This article covers the Enhanced Continuing Education (CE) required of California real estate license holders and provides an overview of the first tuesday Coming Implicit Bias Course and video programming presenting the new legislated interactive participation component, Access for All: A Game for Fair Housing™.
A California for all
Real estate agents and brokers who expire after 2022 will soon find themselves studying new and innovative course content.
Passed in late 2021, Senate Bill (SB) 263 requires that two hours of implicit bias training be incorporated into continuing education (CE) and pre-licensing Classes. In addition, the mandatory three hours Fair housing (Where Survey) renewal course and Legal aspects of real estate Pre-licensing courses must include an interactive participatory component.
The California Department of Real Estate (DRE) recently clarified that the new course requirements will apply to real estate agents and brokers whose licenses are expiring on or after January 1, 2023.
Further away, late renewals – license holders with an expiry date prior to January 1, 2023, but renewing after the implementation date – will also need to take the supplement Implicit bias course and updated Fair housing which includes the interactive participatory component.
Editor’s Note – The California Legislature is currently considering SB 1495to push back the implementation of the course requirements on implicit biases for pre-licensing course until January 1, 2024, and change the distribution of content among multiple pre-licensing courses. In a webinar with course providers on March 17and2022, the DRE gave the impression that passage of SB 1495 was likely, and has since limited all of its commentary on upcoming educational changes exclusively to the CE context.
Regardless, SB 1495 does not affect the implied continuing education course requirements, which remain in place for agents and brokers whose licenses expire on or after January 1, 2023.
first tuesday has been in active production on this new education since the SB 263 was offered. Since April 2022, the first tuesday New Implicit bias and improved Fair housing courses have been submitted to ERD and are awaiting approval.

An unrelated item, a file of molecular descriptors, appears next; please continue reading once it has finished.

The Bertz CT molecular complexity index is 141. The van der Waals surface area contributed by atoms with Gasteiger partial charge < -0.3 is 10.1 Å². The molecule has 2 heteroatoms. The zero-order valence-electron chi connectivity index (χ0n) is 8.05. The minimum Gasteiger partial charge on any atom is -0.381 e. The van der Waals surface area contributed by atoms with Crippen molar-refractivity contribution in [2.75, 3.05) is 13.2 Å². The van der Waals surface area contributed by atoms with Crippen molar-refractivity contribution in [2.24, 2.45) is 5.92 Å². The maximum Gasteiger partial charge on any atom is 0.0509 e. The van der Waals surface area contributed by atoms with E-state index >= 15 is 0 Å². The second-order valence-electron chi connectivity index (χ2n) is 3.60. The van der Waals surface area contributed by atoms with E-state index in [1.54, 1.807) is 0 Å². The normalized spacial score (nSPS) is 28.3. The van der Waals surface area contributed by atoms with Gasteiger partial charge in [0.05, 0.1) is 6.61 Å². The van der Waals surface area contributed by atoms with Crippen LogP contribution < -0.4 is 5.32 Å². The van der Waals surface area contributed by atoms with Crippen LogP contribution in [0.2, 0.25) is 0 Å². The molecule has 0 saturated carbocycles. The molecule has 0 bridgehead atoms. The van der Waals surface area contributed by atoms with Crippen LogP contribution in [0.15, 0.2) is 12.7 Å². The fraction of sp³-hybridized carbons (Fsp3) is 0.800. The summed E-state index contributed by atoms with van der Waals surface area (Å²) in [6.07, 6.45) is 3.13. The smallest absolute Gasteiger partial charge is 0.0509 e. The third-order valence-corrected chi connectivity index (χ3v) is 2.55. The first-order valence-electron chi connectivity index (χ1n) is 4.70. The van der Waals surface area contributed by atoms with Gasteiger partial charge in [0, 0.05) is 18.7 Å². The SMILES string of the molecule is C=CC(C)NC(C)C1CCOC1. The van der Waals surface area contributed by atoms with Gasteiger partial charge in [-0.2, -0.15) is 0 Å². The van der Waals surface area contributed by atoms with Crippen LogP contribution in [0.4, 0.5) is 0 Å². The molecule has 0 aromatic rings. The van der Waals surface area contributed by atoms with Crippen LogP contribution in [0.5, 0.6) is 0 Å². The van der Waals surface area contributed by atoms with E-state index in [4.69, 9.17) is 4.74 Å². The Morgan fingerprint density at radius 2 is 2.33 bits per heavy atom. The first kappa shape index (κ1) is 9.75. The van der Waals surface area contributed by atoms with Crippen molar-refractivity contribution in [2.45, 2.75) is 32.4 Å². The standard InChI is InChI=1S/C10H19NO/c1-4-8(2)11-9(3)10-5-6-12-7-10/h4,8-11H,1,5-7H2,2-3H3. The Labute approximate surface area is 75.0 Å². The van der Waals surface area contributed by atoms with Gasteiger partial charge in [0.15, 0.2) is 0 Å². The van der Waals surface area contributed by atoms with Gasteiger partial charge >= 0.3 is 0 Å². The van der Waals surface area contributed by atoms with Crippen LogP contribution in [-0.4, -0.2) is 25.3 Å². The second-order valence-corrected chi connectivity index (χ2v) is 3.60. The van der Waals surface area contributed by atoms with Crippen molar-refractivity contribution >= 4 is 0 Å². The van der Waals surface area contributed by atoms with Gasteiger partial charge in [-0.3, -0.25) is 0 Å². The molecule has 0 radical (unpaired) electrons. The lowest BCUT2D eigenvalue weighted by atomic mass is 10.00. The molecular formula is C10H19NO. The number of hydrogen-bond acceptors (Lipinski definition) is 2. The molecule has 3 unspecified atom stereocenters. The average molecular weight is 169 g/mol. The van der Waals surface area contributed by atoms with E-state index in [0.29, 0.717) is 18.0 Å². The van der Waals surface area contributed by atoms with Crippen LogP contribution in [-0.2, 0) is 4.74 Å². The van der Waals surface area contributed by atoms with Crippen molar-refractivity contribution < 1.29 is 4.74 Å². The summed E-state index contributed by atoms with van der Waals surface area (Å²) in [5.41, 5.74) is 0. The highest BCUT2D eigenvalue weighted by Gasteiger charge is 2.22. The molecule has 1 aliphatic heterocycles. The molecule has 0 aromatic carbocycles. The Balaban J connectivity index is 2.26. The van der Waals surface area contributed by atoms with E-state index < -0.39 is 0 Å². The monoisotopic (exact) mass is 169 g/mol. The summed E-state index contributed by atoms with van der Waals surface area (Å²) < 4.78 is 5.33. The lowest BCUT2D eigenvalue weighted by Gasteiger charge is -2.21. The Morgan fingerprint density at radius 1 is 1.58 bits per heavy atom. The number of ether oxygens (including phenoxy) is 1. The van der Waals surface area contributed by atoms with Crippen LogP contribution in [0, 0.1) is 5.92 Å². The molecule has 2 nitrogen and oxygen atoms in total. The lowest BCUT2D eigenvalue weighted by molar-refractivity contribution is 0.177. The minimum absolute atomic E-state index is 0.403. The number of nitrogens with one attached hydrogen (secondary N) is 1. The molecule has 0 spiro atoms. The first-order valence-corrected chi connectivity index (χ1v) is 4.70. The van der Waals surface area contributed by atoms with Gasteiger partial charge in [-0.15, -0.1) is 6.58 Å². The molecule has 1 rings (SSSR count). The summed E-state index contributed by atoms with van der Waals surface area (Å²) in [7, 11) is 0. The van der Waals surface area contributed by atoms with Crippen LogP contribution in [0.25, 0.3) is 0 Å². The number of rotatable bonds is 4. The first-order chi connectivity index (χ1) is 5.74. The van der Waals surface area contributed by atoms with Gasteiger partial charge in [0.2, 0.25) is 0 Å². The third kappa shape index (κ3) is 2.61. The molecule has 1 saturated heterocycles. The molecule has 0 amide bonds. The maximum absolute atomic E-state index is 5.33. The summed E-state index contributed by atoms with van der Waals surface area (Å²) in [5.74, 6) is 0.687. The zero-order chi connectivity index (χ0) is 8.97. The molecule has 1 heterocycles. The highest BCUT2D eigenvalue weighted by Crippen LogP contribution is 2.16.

DRE has made it clear to course providers that it intends to get “fast track” approvals. However, he clarified that he will not approve the courses or allow them to be available to students. until July 2022 at the earliest.
What this means for real estate dealers
Rest assured – we’ve got you covered.
All first tuesday students whose license expires after 2022 and who complete their renewal before the approval of the new training will have access to the additional material on no additional costs upon approval by DRE in July. For current students, you will be notified when we add the courses to your student account.
For licenses expiring before 2023, you do not need to complete this additional training until your next renewal.
When your license expires after 2022 and you are currently enrolled in a renewal package, you can complete your enrollment now and return to complete the new training in July. However, it is recommended to wait for the improved update Fair housing was re-approved prior to completing this course.
If you are not a first tuesday student and need the updated CE, you can register for these new offerings separately after July 2022 approval by DRE. New Implicit bias and improved Fair housing classes are priced as a combo at $17.50.
Content of the Implicit Bias course – a look into the future
Implicit bias training is now taking place across all industries – in healthcare, policing and now real estate, thanks to the passage in 2021 of SB 263.
Editor’s note — Bookmark our Legislative gossip page for regular updates on new and pending laws affecting your California real estate practice.